Diamondbacks 3, Nationals 2: Nothing Wrong with Being Average

Paul Goldschmidt is congratulated by fans and team-mates after his 8th inning removal. - Christian Petersen

Record: 81-81. Pace: 81-81. Change: 0.

With the Diamondbacks out of the play-off race mathematically for a while, and logically for much longer, there was nothing to play for but pride and hopes of finishing a second straight season at .500. Call that average, call it mediocre, call it whatever—at least it’s not a losing season. The Washington Nationals seemed willing to give this one away, sitting anyone even remotely noteworthy on their roster. No Jayson Werth. No Bryce Harper. No Ryan Zimmerman. No Ian Desmond. Instead, we got dudes with names like Stephen Lombardozzi. And, yet, Arizona still found a way to make it "exciting" and far closer than it should have been.

When the series started, the D’Backs needed to take one of the three games in order to end up 81-81. Over the last couple of days, the Nationals have made it look like that might not happen. There was still one shot left, though. Gibby decided he’d continue being a "players’ manager" by having Willie Bloomquist lead off in what might be Willie’s last game in Sedona Red. In another homer decision, Gibby ran Tuffy Gosewich out there as starting catcher, leaving Miguel Montero on the bench throughout and using Wil Nieves for no more than pinch hitting duties. The rest of the team, however, could be considered the A Line-up, and was facing a Nationals team that was anything but.

Wade Miley started with a bit of a shaky first inning. After getting Jeff Kobernus (who?) to fly out to center, Miley allowed a single through the left side to Anthony Rendon. The fact that former D’Back Scott Hairston was hitting in the three hole should tell you a lot about the Nationals’ line-up. He lived up to expectations by popping up to Aaron Hill in shallow right field. After working a 3-1 count, Tyler Moore was able to move Rendon into scoring position with a single into center. Fortunately, Miley was able to strand both runners by getting Zach Walters to fly out to Gerardo Parra in right.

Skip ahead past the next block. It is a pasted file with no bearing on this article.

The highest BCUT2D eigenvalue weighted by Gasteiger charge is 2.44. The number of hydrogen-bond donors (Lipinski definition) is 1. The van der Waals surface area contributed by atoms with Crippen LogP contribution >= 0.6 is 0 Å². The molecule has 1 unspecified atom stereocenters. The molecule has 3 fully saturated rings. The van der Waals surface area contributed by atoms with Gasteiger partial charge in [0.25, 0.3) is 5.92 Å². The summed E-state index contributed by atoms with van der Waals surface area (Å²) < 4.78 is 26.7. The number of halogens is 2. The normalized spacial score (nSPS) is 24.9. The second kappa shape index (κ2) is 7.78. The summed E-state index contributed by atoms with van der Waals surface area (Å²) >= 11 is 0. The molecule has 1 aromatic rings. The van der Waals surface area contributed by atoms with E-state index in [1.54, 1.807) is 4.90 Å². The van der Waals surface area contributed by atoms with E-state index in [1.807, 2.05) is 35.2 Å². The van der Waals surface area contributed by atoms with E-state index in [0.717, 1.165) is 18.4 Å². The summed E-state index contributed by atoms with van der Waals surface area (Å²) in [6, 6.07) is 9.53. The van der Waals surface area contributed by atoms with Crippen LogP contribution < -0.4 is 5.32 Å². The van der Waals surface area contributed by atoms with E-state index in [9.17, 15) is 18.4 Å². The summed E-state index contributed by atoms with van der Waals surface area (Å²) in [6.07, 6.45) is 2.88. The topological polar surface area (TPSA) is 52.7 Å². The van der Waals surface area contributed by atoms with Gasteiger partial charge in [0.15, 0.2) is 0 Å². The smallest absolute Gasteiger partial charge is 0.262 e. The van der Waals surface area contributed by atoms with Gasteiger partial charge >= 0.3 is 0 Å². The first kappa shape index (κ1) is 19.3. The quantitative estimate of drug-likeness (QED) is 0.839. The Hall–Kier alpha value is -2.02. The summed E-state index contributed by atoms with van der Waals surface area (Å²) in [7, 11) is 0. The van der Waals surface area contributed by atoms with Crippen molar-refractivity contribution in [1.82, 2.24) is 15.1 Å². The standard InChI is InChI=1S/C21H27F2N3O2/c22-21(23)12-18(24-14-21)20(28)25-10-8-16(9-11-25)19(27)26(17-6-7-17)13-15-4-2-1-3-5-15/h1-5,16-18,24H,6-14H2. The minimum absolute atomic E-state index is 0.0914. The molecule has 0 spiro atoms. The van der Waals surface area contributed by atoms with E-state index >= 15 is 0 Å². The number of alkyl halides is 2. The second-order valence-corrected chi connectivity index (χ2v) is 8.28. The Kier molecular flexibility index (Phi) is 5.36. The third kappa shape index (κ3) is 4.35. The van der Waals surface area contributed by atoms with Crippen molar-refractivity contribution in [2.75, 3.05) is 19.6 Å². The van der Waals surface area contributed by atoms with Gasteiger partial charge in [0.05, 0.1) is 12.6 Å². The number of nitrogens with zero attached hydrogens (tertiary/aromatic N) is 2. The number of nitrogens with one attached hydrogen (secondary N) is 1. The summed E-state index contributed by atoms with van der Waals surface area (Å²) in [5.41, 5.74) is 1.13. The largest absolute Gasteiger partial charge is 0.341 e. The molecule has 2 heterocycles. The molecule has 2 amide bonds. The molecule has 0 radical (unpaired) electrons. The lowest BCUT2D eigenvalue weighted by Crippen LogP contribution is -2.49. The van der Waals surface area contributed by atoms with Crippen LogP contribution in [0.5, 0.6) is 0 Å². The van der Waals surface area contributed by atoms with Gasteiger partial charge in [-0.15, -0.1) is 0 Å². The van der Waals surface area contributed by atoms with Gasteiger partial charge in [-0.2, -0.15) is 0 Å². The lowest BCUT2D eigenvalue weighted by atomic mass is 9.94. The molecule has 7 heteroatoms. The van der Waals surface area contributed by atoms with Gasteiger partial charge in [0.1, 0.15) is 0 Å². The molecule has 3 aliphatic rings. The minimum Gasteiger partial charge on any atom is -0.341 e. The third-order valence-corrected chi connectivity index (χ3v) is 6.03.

My questions about Gibby’s line-up seemed silly when Bloomquist led off the bottom half of the first with a single to center field. Adam Eaton followed with a bunt to the left side of the infield. Tanner Roark made a mess of things, throwing the ball away and allowing Bloomquist to move to third and Eaton on to second. Two runners in scoring position with nobody out. Paul Goldschmidt followed with a sac fly to score Bloomquist and pad his National League RBI lead. Martin Prado would follow with a ground ball to third. For some reason still unknown to humankind, Eaton decided he’d break for third with the ball right in front of him. Not surprisingly, Walters threw to Rendon to get Eaton out. Prado ended up on first base due to the fielder’s choice. Aaron Hill would end the inning with a grounder to second, but at least we had the lead!

The top of the second saw a plethora of Nationals batters with names meant to puzzle the best of spell checkers. Miley gave up a single to Lombardozzi, but was able to erase that with a 4-6-3 double play off the bat of Jhonatan Solano. Eury Perez followed with a single to center, bringing up the pitcher. With two outs, seeing the pitcher up should have been a relief. Miley did his best for that not to be so, needing eight pitches to get Roark to finally strike out and end the inning.

The game seemed to be zipping right along, but only because offensive futility was the mark of the day for both teams. It wasn’t until Arizona’s defense decided that the Nationals needed a bit of help that Washington’s offense was able to get anything going. The likelihood of a sub-.500 season reared its ugly head in the top of the sixth. Tyler Moore hit it hard at Martin Prado. Prado was able to corral the ball, but threw wildly and Goldy wasn’t able to dig the ball out. The throwing error by Prado was the second of the day by a D’Back infielder, but this one left a mark that Bloomquist’s error two innings prior had not. Walters again hit a fly ball to right field. Parra charged on the ball, but was unable to get to it, allowing it to roll all the way to the right field wall. Some of the online play-by-plays indicate this was scored as an error on Parra, but others indicate errors were committed only by Bloomquist and Prado. Either way, his misplay allowed Walters to advance. Moore scored to tie the game, and Walters ended up on third base. Lombardozzi followed that up with an RBI single to left, giving the Nationals a 2-1 lead. Miley was finally able to get his team back in the dugout with a foul-out by Solano, a strike-out from Perez, and a ground-out by Roark.